First, she did not feel the proposed reforms did enough to expedite logging activities on federal forests. The language would allow the Forest Service to perform shorter National Environmental Policy Act reviews for forest restoration activities that retain old growth and consider best available science to maintain "ecological integrity."
A categorical exclusion could be used for projects up to 3,000 acres that are collaboratively planned to reduce hazardous fuels or protect municipal water sources or for projects up to 250 acres designed to create "early seral" habitats, which generally require more intensive cutting but can support more diverse wildlife.
"The management reforms as currently drafted would do little or nothing for the Alaska timber industry or for communities threatened by wildfire in our state," said Murkowski spokesman Robert Dillon.
Murkowski also opposed the proposed funding fix, which would allow the agencies to access money from a new Stafford Act account designed to assist in wildfire suppression.
The fix appears to have borrowed ideas from three pieces of legislation: The administration-backed "Wildfire Disaster Funding Act," the House-passed H.R. 2647 by Rep. Bruce Westerman (R-Ark.) and a proposal by Sens. John McCain (R-Ariz.), Jeff Flake (R-Ariz.) and John Barrasso (R-Wyo.) to require more investments in hazardous fuels work.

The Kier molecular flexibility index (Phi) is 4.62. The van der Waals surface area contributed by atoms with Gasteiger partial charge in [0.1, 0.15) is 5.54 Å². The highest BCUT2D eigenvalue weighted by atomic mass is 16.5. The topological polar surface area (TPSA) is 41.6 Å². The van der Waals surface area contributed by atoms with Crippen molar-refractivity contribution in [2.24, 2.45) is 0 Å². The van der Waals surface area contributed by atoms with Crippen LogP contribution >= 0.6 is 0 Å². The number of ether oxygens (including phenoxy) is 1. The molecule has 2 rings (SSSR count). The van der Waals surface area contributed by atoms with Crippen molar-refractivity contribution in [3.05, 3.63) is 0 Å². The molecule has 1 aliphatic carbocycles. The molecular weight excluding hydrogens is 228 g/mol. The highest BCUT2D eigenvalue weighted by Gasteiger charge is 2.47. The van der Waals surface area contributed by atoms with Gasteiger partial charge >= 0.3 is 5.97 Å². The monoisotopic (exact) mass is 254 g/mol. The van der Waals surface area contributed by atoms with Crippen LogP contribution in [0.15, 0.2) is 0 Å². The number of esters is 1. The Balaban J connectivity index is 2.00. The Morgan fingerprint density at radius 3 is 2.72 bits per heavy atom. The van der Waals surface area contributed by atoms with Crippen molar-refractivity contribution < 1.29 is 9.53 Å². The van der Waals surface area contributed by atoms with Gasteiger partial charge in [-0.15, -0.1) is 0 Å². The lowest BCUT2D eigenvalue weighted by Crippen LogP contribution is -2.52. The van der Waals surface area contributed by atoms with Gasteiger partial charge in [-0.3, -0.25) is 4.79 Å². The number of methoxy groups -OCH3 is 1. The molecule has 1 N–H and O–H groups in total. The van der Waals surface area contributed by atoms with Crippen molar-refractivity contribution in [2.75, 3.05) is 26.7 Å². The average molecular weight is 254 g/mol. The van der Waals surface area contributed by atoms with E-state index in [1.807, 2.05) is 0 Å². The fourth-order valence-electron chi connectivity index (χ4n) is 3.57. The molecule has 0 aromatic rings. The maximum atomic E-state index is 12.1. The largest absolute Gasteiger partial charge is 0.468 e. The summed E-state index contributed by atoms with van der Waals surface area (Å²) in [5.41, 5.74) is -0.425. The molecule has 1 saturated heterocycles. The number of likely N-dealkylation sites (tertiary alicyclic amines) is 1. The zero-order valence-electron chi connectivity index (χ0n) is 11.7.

Like WDFA, the bill would only require the Forest Service and Interior budgets pay for 70 percent of anticipated wildfire costs. Similar to the McCain proposal, it would require a minimum amount of money -- in this case 30 percent of anticipated wildfire costs -- be invested in forest restoration and management activities, including hazardous fuels, in addition to money normally appropriated for those purposes. And like the Westerman bill, it would require a presidential declaration in order for the agencies to access disaster funding.
Dillon said that deal falls short of the funding fix Murkowski included in her fiscal 2016 spending bill, which the House rejected. Namely, there's no guarantee that appropriators would provide the disaster funds necessary to prevent fire borrowing, he said.